The second pair were lovely. Supportive, cushiony and, most importantly, aesthetically pleasing (with nice burnt orange flashes and tongue) and costing only half of what I earned opening hotel room doors and spraying half a cannister of Mr Sheen around before moving onto the next one.

I was ooh-ing and ah-ing and bobbing my head up and down in the manner of one of those sinister-looking dogs in that car insurance commercial, hoping she would take this as a sign that she had delivered.

But she was on a roll.

“Hang on a sec, I think we might have one of the newer makes which a lot of our customers like…these are also in the sale!”

Yeah but I like the orangey ones.


“How do they feel? Have a little run in them!”

“OK…” YeahbutIliketheorangeyones.

“Or in fact, perhaps it’s worth trying some of the men’s models…”

“Alright…” Idon’twanttowearmen’sshoes! AndbesidesIliketheorangeyones.

“What d’you think? Comfortable?”

“Mmm…” YeahbutIliketheorangeyones.

“Oooh! Y’know, we might just have that first pair in a narrower width – shall I…?”

YeahbutIliketheorangeyones. Good God, woman, get a grip and TELL HER!

“Actually, I think I’ll take this pair.”

“Which ones?”

“The nice oran…the ones that are really supportive of my right arch?”

“Good choice! The right support is really important. Let me take the box over to the till.”

Result. (Thankfuckalready.)

Racial stereotyping starts here
February 6, 2008, 4:02 pm
Filed under: Uncategorized

My three-year-old daughter whilst watching Bedknobs and Broomsticks:

‘Mummy, those are the Germans. [pause] They’re just pretending to be nice.’

Quick! Somebody call Trevor Phillips!

We need to talk about scampi
February 4, 2008, 6:42 pm
Filed under: Uncategorized

Seriously, we do.

So…Young’s (fine purveyors of all things fishy) are fishing for the scampis (aka torn-up bits of prawns or langoustines) in Scotland. And, whereas they used to process them in Scotland, they now ship them to Thailand to be hand-peeled. Because this is what the punters like, apparently. When the processing was done in Scotland, the scampis were peeled by a machine. Vox pop said: machine-peeling bad, we no likey. Hand-peeling good, we likey.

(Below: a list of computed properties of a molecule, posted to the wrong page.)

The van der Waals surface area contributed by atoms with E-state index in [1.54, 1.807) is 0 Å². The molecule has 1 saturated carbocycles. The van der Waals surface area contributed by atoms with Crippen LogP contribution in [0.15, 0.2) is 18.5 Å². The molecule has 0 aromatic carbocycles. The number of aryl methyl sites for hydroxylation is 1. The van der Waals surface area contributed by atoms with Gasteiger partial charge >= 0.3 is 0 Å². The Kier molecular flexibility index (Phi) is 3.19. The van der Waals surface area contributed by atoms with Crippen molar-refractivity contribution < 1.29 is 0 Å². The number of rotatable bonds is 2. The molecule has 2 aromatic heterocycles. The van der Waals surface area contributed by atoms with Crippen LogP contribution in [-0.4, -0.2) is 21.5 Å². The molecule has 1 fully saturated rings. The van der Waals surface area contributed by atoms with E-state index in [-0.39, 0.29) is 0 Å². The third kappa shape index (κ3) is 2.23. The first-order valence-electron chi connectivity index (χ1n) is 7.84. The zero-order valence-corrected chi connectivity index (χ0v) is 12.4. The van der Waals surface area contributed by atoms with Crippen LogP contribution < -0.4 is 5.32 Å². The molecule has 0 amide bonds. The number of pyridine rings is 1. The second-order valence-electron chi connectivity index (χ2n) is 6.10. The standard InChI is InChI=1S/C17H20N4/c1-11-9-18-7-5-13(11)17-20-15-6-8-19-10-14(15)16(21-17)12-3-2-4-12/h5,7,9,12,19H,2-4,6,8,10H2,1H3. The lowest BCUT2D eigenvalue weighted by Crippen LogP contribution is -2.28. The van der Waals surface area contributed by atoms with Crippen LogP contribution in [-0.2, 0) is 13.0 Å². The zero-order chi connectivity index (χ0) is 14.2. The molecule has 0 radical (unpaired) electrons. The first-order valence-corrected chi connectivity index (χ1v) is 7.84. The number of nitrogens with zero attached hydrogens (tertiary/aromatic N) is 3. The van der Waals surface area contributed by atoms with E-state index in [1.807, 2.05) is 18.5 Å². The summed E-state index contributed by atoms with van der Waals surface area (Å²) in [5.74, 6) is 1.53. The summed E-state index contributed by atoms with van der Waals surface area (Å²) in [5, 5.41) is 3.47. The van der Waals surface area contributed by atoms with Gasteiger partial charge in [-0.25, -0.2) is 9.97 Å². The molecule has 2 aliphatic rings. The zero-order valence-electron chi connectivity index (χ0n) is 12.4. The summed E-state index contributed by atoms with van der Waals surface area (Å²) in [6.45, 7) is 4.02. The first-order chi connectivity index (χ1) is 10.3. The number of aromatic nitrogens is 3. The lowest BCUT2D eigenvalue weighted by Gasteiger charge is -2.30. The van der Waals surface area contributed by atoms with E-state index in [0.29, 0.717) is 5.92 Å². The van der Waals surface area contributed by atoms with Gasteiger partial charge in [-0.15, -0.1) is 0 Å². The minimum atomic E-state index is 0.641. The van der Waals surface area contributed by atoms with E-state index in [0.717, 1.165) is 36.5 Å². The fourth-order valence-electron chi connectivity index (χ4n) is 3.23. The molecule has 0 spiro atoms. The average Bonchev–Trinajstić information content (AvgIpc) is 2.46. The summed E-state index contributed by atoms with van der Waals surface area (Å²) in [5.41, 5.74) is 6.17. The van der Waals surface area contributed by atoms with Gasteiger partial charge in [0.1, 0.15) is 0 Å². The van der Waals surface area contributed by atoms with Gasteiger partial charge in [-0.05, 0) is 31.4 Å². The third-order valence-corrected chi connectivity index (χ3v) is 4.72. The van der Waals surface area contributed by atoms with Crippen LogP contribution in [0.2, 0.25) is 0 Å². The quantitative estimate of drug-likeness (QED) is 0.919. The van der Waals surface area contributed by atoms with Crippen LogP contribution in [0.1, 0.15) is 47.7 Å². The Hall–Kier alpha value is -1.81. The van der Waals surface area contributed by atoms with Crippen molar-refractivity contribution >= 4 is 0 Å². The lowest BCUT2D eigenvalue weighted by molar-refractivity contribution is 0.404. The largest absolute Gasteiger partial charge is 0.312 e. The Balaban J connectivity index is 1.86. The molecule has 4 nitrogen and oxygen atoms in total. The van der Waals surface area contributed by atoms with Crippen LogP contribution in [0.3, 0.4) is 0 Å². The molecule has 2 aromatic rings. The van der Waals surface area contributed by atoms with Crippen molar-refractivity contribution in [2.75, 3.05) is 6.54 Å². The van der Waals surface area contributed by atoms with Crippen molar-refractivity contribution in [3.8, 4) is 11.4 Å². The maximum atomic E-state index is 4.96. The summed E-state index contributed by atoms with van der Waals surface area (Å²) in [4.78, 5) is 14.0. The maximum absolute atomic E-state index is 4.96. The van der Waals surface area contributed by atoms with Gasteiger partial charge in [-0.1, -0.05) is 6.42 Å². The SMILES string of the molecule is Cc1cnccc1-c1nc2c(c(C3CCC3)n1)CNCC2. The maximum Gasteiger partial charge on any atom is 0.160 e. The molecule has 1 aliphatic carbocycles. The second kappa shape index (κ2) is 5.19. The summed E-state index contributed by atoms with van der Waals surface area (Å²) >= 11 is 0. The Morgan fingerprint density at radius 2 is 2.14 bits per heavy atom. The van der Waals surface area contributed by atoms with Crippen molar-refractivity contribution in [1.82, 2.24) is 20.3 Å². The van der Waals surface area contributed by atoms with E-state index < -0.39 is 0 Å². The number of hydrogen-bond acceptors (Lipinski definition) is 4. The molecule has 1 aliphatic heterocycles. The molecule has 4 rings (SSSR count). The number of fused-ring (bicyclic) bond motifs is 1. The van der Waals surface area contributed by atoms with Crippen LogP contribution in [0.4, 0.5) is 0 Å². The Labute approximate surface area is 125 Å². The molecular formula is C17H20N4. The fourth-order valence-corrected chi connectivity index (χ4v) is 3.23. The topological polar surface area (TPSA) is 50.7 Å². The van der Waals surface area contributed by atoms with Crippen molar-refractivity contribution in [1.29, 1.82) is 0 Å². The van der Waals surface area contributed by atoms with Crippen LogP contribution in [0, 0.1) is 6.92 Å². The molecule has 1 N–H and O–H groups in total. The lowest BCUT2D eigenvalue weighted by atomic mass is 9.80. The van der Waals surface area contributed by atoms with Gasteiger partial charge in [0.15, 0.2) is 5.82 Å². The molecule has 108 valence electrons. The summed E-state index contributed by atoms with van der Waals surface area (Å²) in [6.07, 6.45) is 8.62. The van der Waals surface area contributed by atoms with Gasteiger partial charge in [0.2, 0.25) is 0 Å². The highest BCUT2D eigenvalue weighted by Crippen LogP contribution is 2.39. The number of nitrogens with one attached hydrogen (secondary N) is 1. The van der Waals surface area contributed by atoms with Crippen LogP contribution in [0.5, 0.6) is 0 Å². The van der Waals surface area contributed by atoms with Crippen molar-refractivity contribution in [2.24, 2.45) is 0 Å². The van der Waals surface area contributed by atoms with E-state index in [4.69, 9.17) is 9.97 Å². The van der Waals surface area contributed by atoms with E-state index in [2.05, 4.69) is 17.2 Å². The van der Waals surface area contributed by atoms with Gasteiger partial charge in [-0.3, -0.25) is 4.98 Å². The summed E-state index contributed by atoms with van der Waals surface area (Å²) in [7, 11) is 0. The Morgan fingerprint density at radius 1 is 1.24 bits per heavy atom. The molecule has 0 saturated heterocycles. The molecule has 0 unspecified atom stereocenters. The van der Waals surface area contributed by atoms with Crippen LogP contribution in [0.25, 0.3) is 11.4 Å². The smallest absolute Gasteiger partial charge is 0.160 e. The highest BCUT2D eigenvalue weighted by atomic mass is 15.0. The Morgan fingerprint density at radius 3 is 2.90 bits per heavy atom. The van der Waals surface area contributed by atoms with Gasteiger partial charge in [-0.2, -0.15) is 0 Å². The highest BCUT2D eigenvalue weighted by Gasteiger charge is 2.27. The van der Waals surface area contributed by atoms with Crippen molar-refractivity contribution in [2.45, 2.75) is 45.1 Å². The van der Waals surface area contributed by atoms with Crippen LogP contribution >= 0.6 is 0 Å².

With me?

(Entirely coincidentally, you realise, it just happens to be approximately one gazillion times cheaper to get some Thai people to hand-peel the scampis, rather than whack them through some machine in Scotland.)

And when the scampis are peeled, they are shipped back to Scotland to be packaged. Because we like nice packaging with proper spelling and stuff.

Some people did not like this (the shipping it halfway round the world and back bit) because it was a bit crap for Scottish employment levels and seriously shit (so it seemed) for the environment.

So Young’s got in a reputable NGO to investigate the environmental impact of giving these (sadly dead) scampis the trip of a lifetime (and back again) and claim that – because they had ditched machines in favour of hand-peeling – there was no difference in the levels of carbon emissions between the old and new processes.


‘Well, that’s marvellous,’ I hooted. ‘Silly, but marvellous! I mean, fair play to Young’s. They got some flak, so they pulled in The Carbon Trust to do some research and turns out everything is tickety-boo.’

‘Ah…’ sighed the resident emissions expert. ‘But did they take into account the carbon emitted to produce the food to feed those Thai workers who are hand-peeling the scampis? Somehow I doubt it. Just as the machines in the Scottish processing plant needed energy, so do those Thai workers.’


This climate change stuff is kinda complicado, no? 

Be a Scottish scampi! Travel the globe!